For printing 16-byte UUID/GUIDs addresses. The additional l, L, b and B specifiers are used to specify a little endian order in lower (l) or upper case (L) hex notation - and big endian order in lower (b) or upper case (B) hex notation.

Where no additional specifiers are used the default big endian order with lower case hex notation will be printed.

Passed by reference.

dentry names


For printing dentry name; if we race with d_move(), the name might be a mix of old and new ones, but it won't oops. %pd dentry is a safer equivalent of %s dentry-> we used to use, %pd<n> prints n last components. %pD does the same thing for struct file.

Passed by reference.

block_device names

%pg     sda, sda1 or loop0p1

For printing name of block_device pointers.

struct va_format


For printing struct va_format structures. These contain a format string and va_list as follows:

struct va_format {
        const char *fmt;
        va_list *va;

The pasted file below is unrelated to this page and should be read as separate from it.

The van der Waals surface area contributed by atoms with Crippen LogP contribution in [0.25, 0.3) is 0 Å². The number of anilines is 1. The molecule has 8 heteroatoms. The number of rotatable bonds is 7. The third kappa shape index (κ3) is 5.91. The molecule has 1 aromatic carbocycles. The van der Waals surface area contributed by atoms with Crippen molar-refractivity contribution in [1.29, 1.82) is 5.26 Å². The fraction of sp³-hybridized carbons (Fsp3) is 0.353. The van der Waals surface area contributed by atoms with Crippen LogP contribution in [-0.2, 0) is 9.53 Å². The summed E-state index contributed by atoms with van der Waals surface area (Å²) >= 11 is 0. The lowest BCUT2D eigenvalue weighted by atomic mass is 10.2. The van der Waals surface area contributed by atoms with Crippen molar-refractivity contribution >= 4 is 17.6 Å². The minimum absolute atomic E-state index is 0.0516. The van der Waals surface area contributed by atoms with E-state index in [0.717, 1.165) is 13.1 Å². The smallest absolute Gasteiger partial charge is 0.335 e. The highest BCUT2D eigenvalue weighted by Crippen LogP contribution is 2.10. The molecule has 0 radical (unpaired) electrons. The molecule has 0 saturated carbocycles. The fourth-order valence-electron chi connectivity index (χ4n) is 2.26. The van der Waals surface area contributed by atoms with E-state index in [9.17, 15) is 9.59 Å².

Implements a "recursive vsnprintf".

Do not use this feature without some mechanism to verify the correctness of the format string and va_list arguments.

Passed by reference.

Device tree nodes


For printing device tree node structures. Default behaviour is equivalent to %pOFf.

  • f - device node full_name

  • n - device node name

  • p - device node phandle

  • P - device node path spec (name + @unit)

  • F - device node flags

  • c - major compatible string

  • C - full compatible string

The separator when using multiple arguments is ':'


%pOF    /foo/bar@0                      - Node full name
%pOFf   /foo/bar@0                      - Same as above
%pOFfp  /foo/bar@0:10                   - Node full name + phandle
%pOFfcF /foo/bar@0:foo,device:--P-      - Node full name +
                                          major compatible string +
                                          node flags